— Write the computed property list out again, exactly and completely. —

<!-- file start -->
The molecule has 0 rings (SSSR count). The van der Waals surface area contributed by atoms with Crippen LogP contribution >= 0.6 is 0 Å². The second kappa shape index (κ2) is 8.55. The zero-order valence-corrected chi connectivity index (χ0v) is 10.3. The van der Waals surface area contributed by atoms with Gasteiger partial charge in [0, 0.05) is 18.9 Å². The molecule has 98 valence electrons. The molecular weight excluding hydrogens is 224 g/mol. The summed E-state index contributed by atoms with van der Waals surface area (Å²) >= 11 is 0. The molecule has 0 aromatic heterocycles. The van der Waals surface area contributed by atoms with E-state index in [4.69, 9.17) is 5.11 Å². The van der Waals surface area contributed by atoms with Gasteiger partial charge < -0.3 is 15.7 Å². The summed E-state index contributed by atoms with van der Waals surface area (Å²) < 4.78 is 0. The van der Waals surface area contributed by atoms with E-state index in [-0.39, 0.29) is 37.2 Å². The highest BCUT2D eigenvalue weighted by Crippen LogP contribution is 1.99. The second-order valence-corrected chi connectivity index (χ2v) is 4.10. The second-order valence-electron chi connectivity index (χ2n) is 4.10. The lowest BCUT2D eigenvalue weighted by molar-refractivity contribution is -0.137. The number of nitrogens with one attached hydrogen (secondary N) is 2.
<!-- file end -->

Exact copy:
The molecule has 0 rings (SSSR count). The van der Waals surface area contributed by atoms with Crippen LogP contribution >= 0.6 is 0 Å². The second kappa shape index (κ2) is 8.55. The zero-order valence-corrected chi connectivity index (χ0v) is 10.3. The van der Waals surface area contributed by atoms with Gasteiger partial charge in [0, 0.05) is 18.9 Å². The molecule has 98 valence electrons. The molecular weight excluding hydrogens is 224 g/mol. The summed E-state index contributed by atoms with van der Waals surface area (Å²) >= 11 is 0. The molecule has 0 aromatic heterocycles. The van der Waals surface area contributed by atoms with E-state index in [4.69, 9.17) is 5.11 Å². The van der Waals surface area contributed by atoms with Gasteiger partial charge < -0.3 is 15.7 Å². The summed E-state index contributed by atoms with van der Waals surface area (Å²) < 4.78 is 0. The van der Waals surface area contributed by atoms with E-state index in [-0.39, 0.29) is 37.2 Å². The highest BCUT2D eigenvalue weighted by Crippen LogP contribution is 1.99. The second-order valence-corrected chi connectivity index (χ2v) is 4.10. The second-order valence-electron chi connectivity index (χ2n) is 4.10. The lowest BCUT2D eigenvalue weighted by molar-refractivity contribution is -0.137. The number of nitrogens with one attached hydrogen (secondary N) is 2.